green educational facilities The Cancer Treatment Centers of America Southeast Regional Medical Center includes sustainable features intended to enhance patient experience, ranging from thermal breaks in the envelope to extensive plantings of native grasses, flowers, shrubs, and trees.Harlan Hambright/courtesy of dewberry

How to Focus on Health and Wellness in Sustainable Healthcare Facilities

A further emphasis on nutritional foods and better outdoor spaces, such as healing gardens, are important trends in sustainable healthcare design and operation.

By Maryellen Lo Bosco  
OTHER PARTS OF THIS ARTICLEPt. 1: Energy Efficiency Leads New Innovative Approaches to Sustainable Healthcare DesignPt. 2: Green Roofs to Smart Glass: Building Envelope Considerations for Sustainable HealthcarePt. 3: Interiors Strategies for Sustainable Healthcare Facilities Pt. 4: This Page

Health, wellness, and sustainability come together in the demonstration kitchens of the Cancer Treatment Centers of America facilities in Chicago, Philadelphia, and Phoenix. These hospitals have demonstration kitchens where patients are taught how to prepare and cook nutritional foods as part of a holistic approach in which patients are engaged in their treatment. In Phoenix, the hospital leased land it owned next door to an organic farm, which sold food back to the hospital, Elias explains.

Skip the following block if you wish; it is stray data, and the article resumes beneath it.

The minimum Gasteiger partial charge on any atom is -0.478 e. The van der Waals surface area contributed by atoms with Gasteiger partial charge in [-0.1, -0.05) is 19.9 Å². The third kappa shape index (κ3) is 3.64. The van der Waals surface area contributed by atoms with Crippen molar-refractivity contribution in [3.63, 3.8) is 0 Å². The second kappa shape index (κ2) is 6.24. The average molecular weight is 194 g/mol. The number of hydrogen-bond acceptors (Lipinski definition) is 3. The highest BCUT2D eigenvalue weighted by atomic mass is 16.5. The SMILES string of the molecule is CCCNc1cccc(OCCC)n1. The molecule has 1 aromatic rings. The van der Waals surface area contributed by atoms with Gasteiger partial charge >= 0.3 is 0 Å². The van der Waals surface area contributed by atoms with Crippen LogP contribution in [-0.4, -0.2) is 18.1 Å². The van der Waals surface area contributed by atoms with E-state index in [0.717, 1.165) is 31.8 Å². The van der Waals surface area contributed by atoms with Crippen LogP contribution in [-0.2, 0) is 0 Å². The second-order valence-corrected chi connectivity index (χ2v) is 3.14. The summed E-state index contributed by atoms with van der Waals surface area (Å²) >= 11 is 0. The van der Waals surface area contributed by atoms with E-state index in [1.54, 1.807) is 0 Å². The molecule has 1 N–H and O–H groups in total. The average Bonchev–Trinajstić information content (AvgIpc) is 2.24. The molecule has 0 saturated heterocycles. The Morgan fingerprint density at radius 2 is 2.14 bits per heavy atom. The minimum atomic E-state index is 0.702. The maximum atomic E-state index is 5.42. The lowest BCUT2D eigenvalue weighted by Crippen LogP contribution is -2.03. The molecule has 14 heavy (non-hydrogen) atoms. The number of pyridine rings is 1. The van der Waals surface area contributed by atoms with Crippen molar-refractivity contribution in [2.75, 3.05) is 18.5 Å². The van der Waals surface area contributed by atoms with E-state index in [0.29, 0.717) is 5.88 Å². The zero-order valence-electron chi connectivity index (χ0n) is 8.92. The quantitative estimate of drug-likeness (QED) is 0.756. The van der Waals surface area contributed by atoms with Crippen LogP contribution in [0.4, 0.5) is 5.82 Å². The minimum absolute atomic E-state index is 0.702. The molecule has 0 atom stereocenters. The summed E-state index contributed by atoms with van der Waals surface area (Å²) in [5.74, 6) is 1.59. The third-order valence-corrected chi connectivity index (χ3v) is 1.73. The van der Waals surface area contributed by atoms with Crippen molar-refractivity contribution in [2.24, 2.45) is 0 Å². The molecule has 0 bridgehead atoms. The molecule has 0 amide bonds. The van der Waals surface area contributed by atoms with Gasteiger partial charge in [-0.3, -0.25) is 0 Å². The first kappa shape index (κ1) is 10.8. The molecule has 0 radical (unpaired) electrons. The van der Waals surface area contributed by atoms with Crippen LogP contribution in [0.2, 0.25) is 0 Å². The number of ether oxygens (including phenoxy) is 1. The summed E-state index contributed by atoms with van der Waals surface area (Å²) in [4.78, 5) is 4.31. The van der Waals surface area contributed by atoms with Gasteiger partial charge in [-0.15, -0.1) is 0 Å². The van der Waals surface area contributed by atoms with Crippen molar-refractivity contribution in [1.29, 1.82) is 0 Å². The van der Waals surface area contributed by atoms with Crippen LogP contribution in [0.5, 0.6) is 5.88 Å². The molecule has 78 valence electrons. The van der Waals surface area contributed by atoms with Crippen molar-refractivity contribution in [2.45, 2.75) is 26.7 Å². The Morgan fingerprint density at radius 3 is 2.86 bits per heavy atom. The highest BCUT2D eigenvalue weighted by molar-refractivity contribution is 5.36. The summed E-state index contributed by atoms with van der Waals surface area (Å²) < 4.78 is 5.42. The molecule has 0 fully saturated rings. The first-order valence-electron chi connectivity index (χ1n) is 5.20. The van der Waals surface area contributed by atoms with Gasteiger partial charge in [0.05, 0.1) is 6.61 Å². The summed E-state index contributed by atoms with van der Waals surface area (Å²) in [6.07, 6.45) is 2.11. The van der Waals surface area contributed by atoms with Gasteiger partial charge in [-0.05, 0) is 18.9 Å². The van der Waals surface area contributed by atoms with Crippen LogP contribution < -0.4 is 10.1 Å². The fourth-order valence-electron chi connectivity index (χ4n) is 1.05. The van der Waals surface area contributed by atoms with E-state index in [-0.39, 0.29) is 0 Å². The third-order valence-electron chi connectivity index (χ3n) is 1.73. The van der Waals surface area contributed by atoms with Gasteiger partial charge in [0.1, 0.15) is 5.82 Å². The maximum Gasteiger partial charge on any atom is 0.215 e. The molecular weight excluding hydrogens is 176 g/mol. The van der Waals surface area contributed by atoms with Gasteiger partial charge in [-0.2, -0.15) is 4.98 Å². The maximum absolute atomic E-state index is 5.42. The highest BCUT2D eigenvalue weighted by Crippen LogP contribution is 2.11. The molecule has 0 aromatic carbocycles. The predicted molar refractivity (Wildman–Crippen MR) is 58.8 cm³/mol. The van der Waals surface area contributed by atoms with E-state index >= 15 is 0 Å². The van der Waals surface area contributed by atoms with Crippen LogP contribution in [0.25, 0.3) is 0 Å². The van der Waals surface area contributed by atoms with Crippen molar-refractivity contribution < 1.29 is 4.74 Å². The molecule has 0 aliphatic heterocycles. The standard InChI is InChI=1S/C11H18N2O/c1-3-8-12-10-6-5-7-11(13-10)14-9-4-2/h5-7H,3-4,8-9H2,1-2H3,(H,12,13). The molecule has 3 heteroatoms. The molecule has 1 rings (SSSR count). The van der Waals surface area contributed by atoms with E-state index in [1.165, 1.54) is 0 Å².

Another trend in wellness is design that enhances physical activity and provides easy access to outdoor spaces. Features such as healing gardens, resting alcoves, and irresistible stairs encourage both patients and healthcare providers to remain active. For years, it was standard practice to put stairs in the corner of the building, where they were often locked for security reasons and used only to exit the building in an emergency. But now hospitals are creating stairways that “allow people to interact with the building and the space,” says Thayer. Such stairs encourage people to move, as do alcoves along corridors designed to allow a resting place for partially ambulatory patients who easily get winded. Accessible gardens, either on the roof or the ground, provide healing spaces. Some children’s hospitals have interactive “playgrounds” so that children who are too sick to go outside are able to see and interact with other children playing in an outside garden.

Maryellen Lo Bosco is a freelance writer who covers facility management and technology. She is a contributing editor for Building Operating Management.

Email comments and questions to edward.sullivan@tradepress.com.

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  posted on 5/31/2018   Article Use Policy

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